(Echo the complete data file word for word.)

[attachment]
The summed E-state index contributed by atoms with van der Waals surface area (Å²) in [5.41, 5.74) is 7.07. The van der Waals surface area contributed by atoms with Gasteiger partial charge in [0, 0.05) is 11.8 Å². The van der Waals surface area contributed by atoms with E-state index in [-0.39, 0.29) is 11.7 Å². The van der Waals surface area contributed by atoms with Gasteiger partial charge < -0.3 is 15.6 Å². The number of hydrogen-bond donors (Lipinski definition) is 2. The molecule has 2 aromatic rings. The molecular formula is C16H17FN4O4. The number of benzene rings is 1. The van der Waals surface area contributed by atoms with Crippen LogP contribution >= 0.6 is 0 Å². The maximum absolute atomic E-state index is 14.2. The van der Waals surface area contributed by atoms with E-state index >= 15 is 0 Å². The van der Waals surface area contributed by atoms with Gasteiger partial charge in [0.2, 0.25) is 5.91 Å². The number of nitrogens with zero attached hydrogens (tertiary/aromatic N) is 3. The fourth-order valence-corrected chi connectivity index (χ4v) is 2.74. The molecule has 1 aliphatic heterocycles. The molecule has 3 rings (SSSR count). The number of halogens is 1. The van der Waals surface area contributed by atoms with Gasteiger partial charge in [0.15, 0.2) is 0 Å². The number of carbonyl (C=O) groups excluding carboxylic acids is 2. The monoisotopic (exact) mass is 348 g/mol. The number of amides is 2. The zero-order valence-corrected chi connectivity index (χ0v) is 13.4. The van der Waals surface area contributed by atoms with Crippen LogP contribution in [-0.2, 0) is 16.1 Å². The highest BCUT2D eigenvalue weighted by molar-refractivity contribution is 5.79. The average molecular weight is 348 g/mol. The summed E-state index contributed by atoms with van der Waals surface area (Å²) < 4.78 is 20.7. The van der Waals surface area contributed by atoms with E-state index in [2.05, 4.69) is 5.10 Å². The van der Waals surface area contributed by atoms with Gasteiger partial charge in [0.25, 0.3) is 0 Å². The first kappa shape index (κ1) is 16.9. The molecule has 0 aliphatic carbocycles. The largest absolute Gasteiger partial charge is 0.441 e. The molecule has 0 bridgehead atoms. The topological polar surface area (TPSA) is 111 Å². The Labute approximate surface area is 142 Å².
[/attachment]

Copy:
The summed E-state index contributed by atoms with van der Waals surface area (Å²) in [5.41, 5.74) is 7.07. The van der Waals surface area contributed by atoms with Gasteiger partial charge in [0, 0.05) is 11.8 Å². The van der Waals surface area contributed by atoms with E-state index in [-0.39, 0.29) is 11.7 Å². The van der Waals surface area contributed by atoms with Gasteiger partial charge < -0.3 is 15.6 Å². The number of hydrogen-bond donors (Lipinski definition) is 2. The molecule has 2 aromatic rings. The molecular formula is C16H17FN4O4. The number of benzene rings is 1. The van der Waals surface area contributed by atoms with Crippen LogP contribution >= 0.6 is 0 Å². The maximum absolute atomic E-state index is 14.2. The van der Waals surface area contributed by atoms with E-state index >= 15 is 0 Å². The van der Waals surface area contributed by atoms with Gasteiger partial charge in [0.2, 0.25) is 5.91 Å². The number of nitrogens with zero attached hydrogens (tertiary/aromatic N) is 3. The fourth-order valence-corrected chi connectivity index (χ4v) is 2.74. The molecule has 1 aliphatic heterocycles. The molecule has 3 rings (SSSR count). The number of halogens is 1. The van der Waals surface area contributed by atoms with Gasteiger partial charge in [0.15, 0.2) is 0 Å². The number of carbonyl (C=O) groups excluding carboxylic acids is 2. The monoisotopic (exact) mass is 348 g/mol. The number of amides is 2. The zero-order valence-corrected chi connectivity index (χ0v) is 13.4. The van der Waals surface area contributed by atoms with Crippen LogP contribution in [-0.2, 0) is 16.1 Å². The highest BCUT2D eigenvalue weighted by molar-refractivity contribution is 5.79. The average molecular weight is 348 g/mol. The summed E-state index contributed by atoms with van der Waals surface area (Å²) < 4.78 is 20.7. The van der Waals surface area contributed by atoms with E-state index in [2.05, 4.69) is 5.10 Å². The van der Waals surface area contributed by atoms with Gasteiger partial charge in [0.25, 0.3) is 0 Å². The first kappa shape index (κ1) is 16.9. The molecule has 0 aliphatic carbocycles. The largest absolute Gasteiger partial charge is 0.441 e. The molecule has 0 bridgehead atoms. The topological polar surface area (TPSA) is 111 Å². The Labute approximate surface area is 142 Å².